Selling a home is no different from buying your first. It can be complicated, time-consuming, and emotionally challenging. There’s no way you can just let go of your precious abode and easily trade your house keys for a sweet pile of money.
This is why it’s easier enough to make lots of mistakes throughout this journey. Here are some of the most common home-selling mistakes, and some of the best practices you can take to avoid jumping into these pitfalls and lose your mind during the whole process.
1. Underestimating the costs of selling a home
Hate to break it to you, but it isn't just potential buyers who need to cough up money for additional expenses related to a home purchase. You also need to get ready for things such as closing costs, agent commissions, staging costs, home inspection repairs, seller concessions, and even moving expenses for your next home. These costs could simply add up and overwhelm you if you don’t prepare for it.
2. Deciding to FSBO
Not hiring a real estate agent or choosing to For Sale by Owner (FSBO) to avoid paying commission is a huge home-selling mistake. According to the National Association of Realtors' 2019 Profile of Home Buyers and Sellers, only eight percent of recent home sales were FSBO, which remains at an all-time low. FSBO homes sold at a median of $200,000, compared to the median of agent-assisted homes which is at $280,000. That’s a whopping $80,000 difference!
A good agent will help you set a fair and competitive price for your property, accompany you through the home inspection, guide prospective buyers during showings (especially during this pandemic where restrictions and protocols are in place), negotiate on your behalf, handle all the necessary paperwork, and more. Further, any problems that may arise during the real estate transaction will be handled professionally. Your agent’s knowledge and marketing expertise is also a key to a successful and less stressful home sale.
3. Pricing incorrectly
Incorrectly pricing a home might be one of the trickiest parts of a real estate transaction. Yes, every seller wants to get the most out of their biggest investment. However, if you price your home too high, you could turn away serious buyers and risk wasting precious time as your overpriced home sits longer on the market.
The best way to set the right price for your property is not through any home valuation tools on the internet, but by hiring a real estate agent. The agent will do a comparable market analysis that will show how much homes like yours are selling for in your neighborhood. An overpriced home can be a huge turn-off to buyers, and eventually, it may result in low-ball offers. But a home that was priced just right from the beginning will attract savvy buyers and multiple offers that could drive up the home's true market value.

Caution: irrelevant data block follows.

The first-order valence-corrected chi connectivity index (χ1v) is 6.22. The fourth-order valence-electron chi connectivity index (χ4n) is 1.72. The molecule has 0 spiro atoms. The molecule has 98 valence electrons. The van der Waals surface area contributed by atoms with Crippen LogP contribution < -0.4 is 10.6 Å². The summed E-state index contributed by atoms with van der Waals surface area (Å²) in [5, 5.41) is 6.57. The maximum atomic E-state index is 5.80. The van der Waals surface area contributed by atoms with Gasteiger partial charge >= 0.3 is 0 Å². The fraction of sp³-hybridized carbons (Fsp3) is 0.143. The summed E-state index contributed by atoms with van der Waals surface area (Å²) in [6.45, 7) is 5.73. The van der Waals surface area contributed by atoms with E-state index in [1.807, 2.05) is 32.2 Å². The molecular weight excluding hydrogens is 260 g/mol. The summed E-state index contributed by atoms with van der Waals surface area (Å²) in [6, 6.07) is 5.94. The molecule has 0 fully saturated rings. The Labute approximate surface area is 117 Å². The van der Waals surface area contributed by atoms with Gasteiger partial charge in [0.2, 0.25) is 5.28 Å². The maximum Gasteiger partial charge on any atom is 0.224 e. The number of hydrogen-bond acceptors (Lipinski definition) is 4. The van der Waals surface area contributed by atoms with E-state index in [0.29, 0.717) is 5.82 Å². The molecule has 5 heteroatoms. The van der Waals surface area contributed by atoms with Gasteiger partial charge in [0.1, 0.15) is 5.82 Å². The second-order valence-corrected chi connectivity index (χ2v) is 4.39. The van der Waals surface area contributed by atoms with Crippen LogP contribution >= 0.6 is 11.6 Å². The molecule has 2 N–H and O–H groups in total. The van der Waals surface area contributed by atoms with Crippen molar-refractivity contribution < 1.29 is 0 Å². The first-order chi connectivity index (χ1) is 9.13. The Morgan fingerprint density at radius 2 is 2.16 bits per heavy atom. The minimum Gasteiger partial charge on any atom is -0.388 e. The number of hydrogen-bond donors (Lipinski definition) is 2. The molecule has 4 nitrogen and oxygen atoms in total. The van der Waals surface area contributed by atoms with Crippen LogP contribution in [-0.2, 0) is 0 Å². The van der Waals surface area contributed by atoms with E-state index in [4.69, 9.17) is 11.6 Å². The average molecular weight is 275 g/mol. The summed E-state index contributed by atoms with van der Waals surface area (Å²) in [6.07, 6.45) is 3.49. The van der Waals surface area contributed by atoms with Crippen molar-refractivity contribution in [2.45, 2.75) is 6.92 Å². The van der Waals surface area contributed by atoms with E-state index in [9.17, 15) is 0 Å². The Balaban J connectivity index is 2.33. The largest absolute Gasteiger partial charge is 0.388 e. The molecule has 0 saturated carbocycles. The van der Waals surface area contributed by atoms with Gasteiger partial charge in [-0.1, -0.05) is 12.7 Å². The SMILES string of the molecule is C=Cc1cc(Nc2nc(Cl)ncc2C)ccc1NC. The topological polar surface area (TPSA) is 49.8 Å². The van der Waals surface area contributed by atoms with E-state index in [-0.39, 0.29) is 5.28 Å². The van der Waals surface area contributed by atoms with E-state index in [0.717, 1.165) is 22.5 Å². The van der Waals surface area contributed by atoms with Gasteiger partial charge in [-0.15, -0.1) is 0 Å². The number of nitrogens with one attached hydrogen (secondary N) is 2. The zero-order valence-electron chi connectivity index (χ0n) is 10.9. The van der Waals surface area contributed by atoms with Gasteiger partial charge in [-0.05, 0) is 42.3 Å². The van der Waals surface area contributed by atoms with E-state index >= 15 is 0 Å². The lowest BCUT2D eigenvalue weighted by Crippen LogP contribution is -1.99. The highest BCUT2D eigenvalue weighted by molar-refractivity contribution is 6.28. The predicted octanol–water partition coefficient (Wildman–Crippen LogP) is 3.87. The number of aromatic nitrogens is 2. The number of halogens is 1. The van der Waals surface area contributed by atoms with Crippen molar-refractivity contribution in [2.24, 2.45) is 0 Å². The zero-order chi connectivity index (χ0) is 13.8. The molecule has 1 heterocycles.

4. Forgetting to declutter
It'll be hard to show off the beauty of your home if it’s full of clutter. Potential buyers will have trouble visualizing their stuff if they are welcomed by misplaced toys, stains in the kitchen countertops, funky odors, and other things that will make them think twice about checking the home further.
As soon as you’ve decided to list your home for sale, start sorting out your things and get rid of the stuff you don’t need. Clear out your closets and drawers to help buyers appreciate your precious storage space. Get everyone in the family involved by thinking of it as a headstart for the packing you’ll eventually have to do when you move.
5. Neglecting necessary repairs
While it can be costly to tackle minor repairs when you list your home, it will increase your chances of a quick sale. Unless you're planning to sell your house “as-is” to investors or you’re listing it as a fixer-upper, many home buyers would be keen to see a home that is being taken care of. You can do minor cosmetic upgrades such as painting the walls and front door, replacing light bulbs, fixing damaged windows, loose locks and door handles, and other issues that need your attention. Remember that many of these simple repairs can go a long way when you put your house on the market so you’re better off fixing them early on.
Likewise, you can start looking into your options when you’ve discovered major issues, such as cracks in the foundation, electrical wiring problems, plumbing issues, mold growth, and roof problems in your home. Whether you will pay for professionals to fix any of these major issues or you will give discounts to the buyer is up to you and your realtor.
6. Letting your emotions get the best of you.
You've spent valuable years living in it; you’ve celebrated countless milestones, accomplishments, and celebrations with your family and loved ones. So it’s only natural to have a deep emotional attachment to your house. But when you start selling it, you need to have an open mind and approach the whole process as a business deal. You also need to remember that each home sale is unique because of many factors, so don’t get frustrated and work closely with your realtor for the best way to handle and evaluate purchase offers.
There are going to be challenges and obstacles along the way as you list your home for sale. But the key to moving forward is to be prepared emotionally and practice your willingness to set realistic expectations about anything that might happen in the transaction.